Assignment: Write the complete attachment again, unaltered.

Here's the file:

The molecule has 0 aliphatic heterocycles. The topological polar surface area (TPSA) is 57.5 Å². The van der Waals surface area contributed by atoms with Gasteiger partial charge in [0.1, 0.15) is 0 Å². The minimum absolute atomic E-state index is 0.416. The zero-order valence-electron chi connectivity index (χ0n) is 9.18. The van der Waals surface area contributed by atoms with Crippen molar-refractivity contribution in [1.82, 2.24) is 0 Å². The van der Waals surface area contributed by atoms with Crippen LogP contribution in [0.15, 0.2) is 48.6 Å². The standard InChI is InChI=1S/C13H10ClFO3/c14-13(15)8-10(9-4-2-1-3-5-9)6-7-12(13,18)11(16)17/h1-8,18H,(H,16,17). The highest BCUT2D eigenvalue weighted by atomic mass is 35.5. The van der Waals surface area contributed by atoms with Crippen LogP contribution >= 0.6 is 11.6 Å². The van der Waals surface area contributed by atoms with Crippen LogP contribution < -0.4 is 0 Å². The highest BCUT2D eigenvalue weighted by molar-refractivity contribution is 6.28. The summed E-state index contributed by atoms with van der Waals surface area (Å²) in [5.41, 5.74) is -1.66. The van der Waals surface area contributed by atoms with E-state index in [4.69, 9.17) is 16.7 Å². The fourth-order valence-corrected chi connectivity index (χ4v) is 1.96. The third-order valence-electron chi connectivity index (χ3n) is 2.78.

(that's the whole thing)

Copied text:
The molecule has 0 aliphatic heterocycles. The topological polar surface area (TPSA) is 57.5 Å². The van der Waals surface area contributed by atoms with Gasteiger partial charge in [0.1, 0.15) is 0 Å². The minimum absolute atomic E-state index is 0.416. The zero-order valence-electron chi connectivity index (χ0n) is 9.18. The van der Waals surface area contributed by atoms with Crippen molar-refractivity contribution in [1.82, 2.24) is 0 Å². The van der Waals surface area contributed by atoms with Crippen LogP contribution in [0.15, 0.2) is 48.6 Å². The standard InChI is InChI=1S/C13H10ClFO3/c14-13(15)8-10(9-4-2-1-3-5-9)6-7-12(13,18)11(16)17/h1-8,18H,(H,16,17). The highest BCUT2D eigenvalue weighted by atomic mass is 35.5. The van der Waals surface area contributed by atoms with Crippen LogP contribution >= 0.6 is 11.6 Å². The van der Waals surface area contributed by atoms with Crippen LogP contribution < -0.4 is 0 Å². The highest BCUT2D eigenvalue weighted by molar-refractivity contribution is 6.28. The summed E-state index contributed by atoms with van der Waals surface area (Å²) in [5.41, 5.74) is -1.66. The van der Waals surface area contributed by atoms with E-state index in [4.69, 9.17) is 16.7 Å². The fourth-order valence-corrected chi connectivity index (χ4v) is 1.96. The third-order valence-electron chi connectivity index (χ3n) is 2.78.